Magazine article Business Credit

The Physics of Change

Magazine article Business Credit

The Physics of Change

Article excerpt

Physics teaches us that for every action there is an opposite and equal reaction. This concept may also apply in the realm of executive compensation. In June 1993, FASB published an Exposure Draft which would change the methods under which stock options are reported and expensed. The changes will not take full effect until 1997, but beginning this year, companies will be required to record the financial impact of stock-based compensation (i.e., restricted stock, options, awards to Employee Stock Ownership Plans, phantom stock plans, and/or Stock-Appreciation Plans) as an expense on their financial statements.

It is not FASB's intention to discourage the use of stock option plans, but rather to properly recognize their expense in a more timely and accurate manner. The issues arise when deciding at what point in time the options should be recognized as compensation and, therefore, as an expense.

Should the options be recognized when they are granted or at the time they are exercised by the executive? The value of the award is to be recognized over the time period that the employee renders services. If the award is for past service, then it is valued and expensed on the date of the award. However, with the more typical practice of granting an award dependant on future service, the value and expense of the award is to be recognized across the period of future service.

If there was consensus on how to calculate the hypothetical value of stock options, then greater comfort with identifying the compensation could be gained. Unfortunately, there is not a consensus. The reason for waiting until 1997 for full recognition by FASB is to allow time for companies to become familiar with the various methodologies used in valuing stock options.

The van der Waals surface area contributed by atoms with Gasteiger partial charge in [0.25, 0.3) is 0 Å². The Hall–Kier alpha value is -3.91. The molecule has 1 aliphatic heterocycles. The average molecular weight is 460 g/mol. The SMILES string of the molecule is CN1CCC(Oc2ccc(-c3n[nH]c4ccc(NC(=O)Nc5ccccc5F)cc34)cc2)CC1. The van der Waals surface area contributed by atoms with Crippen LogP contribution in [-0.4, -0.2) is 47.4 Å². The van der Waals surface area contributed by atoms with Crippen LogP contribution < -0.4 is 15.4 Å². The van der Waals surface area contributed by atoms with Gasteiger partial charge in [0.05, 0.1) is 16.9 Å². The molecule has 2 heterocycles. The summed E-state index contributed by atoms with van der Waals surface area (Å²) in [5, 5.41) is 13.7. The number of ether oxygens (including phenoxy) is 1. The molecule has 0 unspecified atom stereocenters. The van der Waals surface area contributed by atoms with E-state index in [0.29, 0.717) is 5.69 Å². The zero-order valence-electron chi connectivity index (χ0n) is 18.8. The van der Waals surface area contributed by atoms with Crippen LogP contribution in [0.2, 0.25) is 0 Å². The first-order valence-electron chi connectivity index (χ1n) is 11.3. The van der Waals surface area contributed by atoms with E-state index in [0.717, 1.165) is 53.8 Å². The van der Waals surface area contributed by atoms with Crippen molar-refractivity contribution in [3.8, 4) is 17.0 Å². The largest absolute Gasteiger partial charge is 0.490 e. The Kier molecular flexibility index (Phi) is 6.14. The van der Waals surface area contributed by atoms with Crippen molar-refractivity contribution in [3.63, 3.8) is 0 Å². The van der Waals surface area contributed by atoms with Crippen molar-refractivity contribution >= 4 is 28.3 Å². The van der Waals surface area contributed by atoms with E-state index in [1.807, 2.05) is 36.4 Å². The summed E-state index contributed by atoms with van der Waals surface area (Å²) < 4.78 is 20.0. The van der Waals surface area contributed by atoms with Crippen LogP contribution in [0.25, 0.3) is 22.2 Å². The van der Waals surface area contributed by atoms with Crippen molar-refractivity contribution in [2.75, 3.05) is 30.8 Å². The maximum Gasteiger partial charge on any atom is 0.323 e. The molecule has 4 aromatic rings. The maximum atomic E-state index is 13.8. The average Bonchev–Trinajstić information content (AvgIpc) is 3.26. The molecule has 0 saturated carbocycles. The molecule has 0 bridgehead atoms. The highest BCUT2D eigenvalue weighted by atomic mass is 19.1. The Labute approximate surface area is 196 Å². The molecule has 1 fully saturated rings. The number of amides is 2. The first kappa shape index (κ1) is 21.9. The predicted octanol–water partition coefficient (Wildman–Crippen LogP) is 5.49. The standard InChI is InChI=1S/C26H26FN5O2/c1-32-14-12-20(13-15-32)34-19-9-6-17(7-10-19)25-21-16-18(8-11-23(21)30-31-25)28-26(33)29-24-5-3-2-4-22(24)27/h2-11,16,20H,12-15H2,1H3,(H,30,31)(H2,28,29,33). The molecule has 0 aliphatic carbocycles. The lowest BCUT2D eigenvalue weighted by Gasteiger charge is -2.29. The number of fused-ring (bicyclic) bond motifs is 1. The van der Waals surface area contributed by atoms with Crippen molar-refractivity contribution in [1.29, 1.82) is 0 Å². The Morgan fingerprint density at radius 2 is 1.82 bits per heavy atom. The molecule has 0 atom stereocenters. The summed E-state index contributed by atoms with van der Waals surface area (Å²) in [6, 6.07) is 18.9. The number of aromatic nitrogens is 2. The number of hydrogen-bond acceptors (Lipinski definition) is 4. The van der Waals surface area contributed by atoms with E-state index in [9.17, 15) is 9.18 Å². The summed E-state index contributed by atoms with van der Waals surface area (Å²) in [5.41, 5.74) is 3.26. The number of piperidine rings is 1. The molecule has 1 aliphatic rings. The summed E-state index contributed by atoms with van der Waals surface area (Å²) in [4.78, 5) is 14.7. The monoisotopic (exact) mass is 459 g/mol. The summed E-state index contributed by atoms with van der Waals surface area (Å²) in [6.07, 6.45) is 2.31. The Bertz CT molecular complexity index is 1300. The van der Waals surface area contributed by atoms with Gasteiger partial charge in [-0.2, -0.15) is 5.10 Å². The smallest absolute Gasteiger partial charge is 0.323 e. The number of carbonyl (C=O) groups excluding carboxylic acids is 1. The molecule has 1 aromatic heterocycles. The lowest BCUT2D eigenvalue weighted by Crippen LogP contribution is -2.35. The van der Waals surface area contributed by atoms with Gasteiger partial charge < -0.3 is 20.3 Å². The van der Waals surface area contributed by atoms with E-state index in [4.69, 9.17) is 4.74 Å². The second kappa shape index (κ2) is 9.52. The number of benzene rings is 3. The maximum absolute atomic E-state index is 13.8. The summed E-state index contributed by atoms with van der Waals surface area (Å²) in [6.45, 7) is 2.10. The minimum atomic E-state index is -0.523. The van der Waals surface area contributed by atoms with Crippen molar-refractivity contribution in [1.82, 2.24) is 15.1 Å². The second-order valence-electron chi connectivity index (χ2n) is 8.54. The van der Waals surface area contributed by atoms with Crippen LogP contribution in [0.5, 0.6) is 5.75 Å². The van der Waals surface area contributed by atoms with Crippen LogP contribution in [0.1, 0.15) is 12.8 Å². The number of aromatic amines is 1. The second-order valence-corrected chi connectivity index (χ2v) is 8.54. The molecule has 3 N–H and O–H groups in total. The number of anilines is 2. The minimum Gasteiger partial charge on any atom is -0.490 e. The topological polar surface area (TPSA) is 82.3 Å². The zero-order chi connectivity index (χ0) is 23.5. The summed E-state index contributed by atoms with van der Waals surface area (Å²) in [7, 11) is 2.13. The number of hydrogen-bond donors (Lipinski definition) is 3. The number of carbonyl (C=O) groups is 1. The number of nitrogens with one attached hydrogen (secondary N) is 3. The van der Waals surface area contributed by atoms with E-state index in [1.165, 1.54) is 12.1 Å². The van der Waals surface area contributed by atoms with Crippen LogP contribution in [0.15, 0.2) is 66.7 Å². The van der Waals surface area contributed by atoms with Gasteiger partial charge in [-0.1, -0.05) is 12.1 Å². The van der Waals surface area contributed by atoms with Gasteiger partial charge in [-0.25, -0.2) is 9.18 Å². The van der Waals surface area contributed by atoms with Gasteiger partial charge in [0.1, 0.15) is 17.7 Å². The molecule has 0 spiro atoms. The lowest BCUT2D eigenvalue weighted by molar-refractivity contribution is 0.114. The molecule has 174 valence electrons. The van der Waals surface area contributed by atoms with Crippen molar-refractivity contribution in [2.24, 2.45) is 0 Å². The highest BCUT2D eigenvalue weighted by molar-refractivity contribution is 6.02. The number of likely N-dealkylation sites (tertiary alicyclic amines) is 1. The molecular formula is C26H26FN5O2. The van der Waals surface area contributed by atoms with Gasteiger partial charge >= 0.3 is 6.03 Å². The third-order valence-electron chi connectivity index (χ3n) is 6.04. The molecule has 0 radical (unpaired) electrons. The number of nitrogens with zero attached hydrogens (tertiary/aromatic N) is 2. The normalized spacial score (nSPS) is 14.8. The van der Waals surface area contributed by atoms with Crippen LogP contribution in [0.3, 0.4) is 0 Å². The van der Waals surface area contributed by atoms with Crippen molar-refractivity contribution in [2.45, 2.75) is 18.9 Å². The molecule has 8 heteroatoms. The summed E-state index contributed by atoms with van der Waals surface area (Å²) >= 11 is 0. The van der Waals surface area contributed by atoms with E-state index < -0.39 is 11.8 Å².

A company could use one of several methodologies to calculate the value of its options each year and then choose the methodology that yields the most favorable outcome, but this process may not produce financial statements that are credible and faithful.

Considerable debate has emerged since the publication of the Exposure Draft as to the merits and practicality of annual stock-option valuations. The American Institute of CPAs and the Securities and Exchange Commission have asked FASB to reconsider current accounting for stock compensation. Sen. Joseph Lieberman, (D-Conn.), has introduced the Equity Expansion Act of 1993, which, if enacted, will overrule the proposed FASB changes.

In response to the controversy, FASB seems to be considering a broader look at the issues. Testifying before the Senate Banking, Housing and Urban Affairs Subcommittee on Securities, FASB Vice Chairman James J. Liesenring reported that FASB is reconsidering a current accounting for stock compensation issue.

Stock Options Clearly Attract Talent

As a compensation element, stock options clearly are capable of attracting--and perhaps motivating--executive and research talent. For large corporations, the financial impact of current stock option accounting rules will be minimal as they will identify or create offsetting assets. Stock options will, nevertheless, become less attractive as a compensation reward if a company is required to expense their hypothetical value each year. The advantages of rewarding an executive with potential capital accumulation and not incurring an expense until it is exercised will be lost. …

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